Olivia, founder of Sistren:
With the advent of technology and social media, so much more of life is done online and I wanted to leverage that to provide a solution to a problem. From research, I found that people were trying to use various different apps as a way to get information, to make friends, to find community. And so, it felt like a natural step to create an app to solve this problem.

Looking to use technology to make your life easier as a small business owner? Check out these top tips:

Glide: Both Aira and Olivia are using Glide for their no-code app building:

Make life easier: Find other ways to make life easier as a small business owner with more automation and tech: Automation for Small Businesses (axa.co.uk)

One important commonality from all six of our winners is that none of them have a business background but they’re all now in charge of a business. Hanan, told us that “because my background is fashion anything I know about business is basically what I learned at GCSE. Everything I've done has kind of been based on instinct and learning on the job.”

If you’re in the same place as Hanan, it can feel like there’s a lot of catching up to do but take courage from the fact that all of our winners are learning business skills on the job and putting transferrable skills from previous experiences into their work.

Check out what other winners have to say about how coming from another background has helped them in their startup journey:

Even though I'm not treating patients, I've taken a lot of those learnings and using it in my day-to-day now. Being at the frontline, you gain valuable soft skills and valuable experiences. Communication in particular was fundamental and core to effective patient care. It has proven to be tremendously important in my line of work, and especially as an aspiring entrepreneur. I’m very thankful for that training.

One of the things which I find is that people get boxed in by their career – you’re a doctor, you’re an artist and that’s where your skills lie – but actually everyone has a lot of transferable skills. On the business side I used my creativity to come up with a strategic map of the project, and to decide come up with how it would be circular. I found that creative thinking and problem solving was super, super important and it was transferred to the process of making business plans.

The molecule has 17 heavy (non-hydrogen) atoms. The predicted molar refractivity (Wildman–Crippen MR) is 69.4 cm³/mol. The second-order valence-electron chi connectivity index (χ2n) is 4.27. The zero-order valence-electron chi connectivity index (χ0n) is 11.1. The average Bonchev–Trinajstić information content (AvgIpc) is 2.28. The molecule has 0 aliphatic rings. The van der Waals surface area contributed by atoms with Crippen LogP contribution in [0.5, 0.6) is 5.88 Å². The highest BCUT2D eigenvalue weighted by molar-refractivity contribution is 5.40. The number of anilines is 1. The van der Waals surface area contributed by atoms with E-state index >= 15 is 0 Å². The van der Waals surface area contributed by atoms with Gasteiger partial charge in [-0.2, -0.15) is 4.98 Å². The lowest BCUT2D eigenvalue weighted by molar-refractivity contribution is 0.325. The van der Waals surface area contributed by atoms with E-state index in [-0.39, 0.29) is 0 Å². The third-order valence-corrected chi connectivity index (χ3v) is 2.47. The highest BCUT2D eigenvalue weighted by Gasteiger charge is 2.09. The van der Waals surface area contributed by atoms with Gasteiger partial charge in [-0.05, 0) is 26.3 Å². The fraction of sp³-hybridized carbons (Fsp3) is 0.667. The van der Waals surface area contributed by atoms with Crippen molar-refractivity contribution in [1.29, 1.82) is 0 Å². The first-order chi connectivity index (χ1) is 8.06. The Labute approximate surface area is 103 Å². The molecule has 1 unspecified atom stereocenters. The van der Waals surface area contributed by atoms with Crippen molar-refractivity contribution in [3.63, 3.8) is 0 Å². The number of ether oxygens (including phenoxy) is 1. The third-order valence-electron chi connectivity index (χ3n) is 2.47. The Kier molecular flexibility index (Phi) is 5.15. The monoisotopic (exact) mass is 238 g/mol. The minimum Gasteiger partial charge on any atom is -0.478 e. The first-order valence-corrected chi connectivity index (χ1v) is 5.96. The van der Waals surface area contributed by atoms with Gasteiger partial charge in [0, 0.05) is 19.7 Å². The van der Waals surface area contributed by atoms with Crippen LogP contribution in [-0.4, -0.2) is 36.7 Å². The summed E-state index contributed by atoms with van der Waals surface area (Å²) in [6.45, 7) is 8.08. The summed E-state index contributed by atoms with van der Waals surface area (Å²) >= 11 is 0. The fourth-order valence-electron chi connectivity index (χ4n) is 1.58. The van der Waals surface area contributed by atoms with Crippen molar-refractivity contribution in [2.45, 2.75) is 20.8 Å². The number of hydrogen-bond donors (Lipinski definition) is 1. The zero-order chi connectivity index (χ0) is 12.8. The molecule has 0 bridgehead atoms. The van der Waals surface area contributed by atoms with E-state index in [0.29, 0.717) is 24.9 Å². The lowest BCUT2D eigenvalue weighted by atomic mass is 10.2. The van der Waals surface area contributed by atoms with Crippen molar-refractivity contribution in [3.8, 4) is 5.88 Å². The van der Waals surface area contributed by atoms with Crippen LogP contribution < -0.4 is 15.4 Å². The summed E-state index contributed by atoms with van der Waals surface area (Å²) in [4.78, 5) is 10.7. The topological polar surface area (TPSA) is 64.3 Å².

When looking to expand her team, Olivia, the founder of Sistren, talks about looking for people with the right mentality rather than a specific set of skills: “While it's nice to have experts in place, it's also nice to have people that are just willing to get stuck in, be a bit scrappy and try everything”.

Feeling a bit out of your element? Take a look at this advice:

Starting a business: If you’re starting a business and feel like you don’t know it all yet that’s okay – just be ready to learn. In our 2023 Startup Report, being ready to learn was one of the top pieces of advice veteran entrepreneurs would give to someone who is just starting out.

Recommendations: For recommendations on podcasts, books and websites that other entrepreneurs use to excel in business, read more: Entrepreneurs Recommend: Books, Apps and Tech (axa.co.uk)

Guides: For practical guides to all things business, check out our Business Guardian Angel blog: Business Guardian Angel | Business Insurance Advice | AXA UK

In our 2023 study on UK startups, we found that of 500 small business owners and sole traders, 59% supported themselves with personal savings, 10% more than those using the same method last year - so the stakes remain high. This was reinforced with additional help from credit cards (25%), bank loans (25%) and donations from family (20%).

But among our six winners we found that quite a few were funding themselves in a different way – through a variety of competitions and incubators.

Joanna suggests looking for competitions that offer different types of support – whether it’s funding, mentorship, or a network.

When it comes to finding the right kinds of funding, it’s important to be selective about your time as applications can be all consuming. Hanan recounts finding a business incubator programme which had an application that spanned over 12 pages.

If you’re lucky, sometimes organisations will also approach you, so getting the word out about what you’re working on – no matter what stage you’re at – can help. For Fali, it worked out that the Impact Hub approached her to set her up with business support just after she finished her masters degree.

If you’re looking for businesses funding, here’s a few of the programmes besides AXA Startup Angel that our 2023 winners mentioned: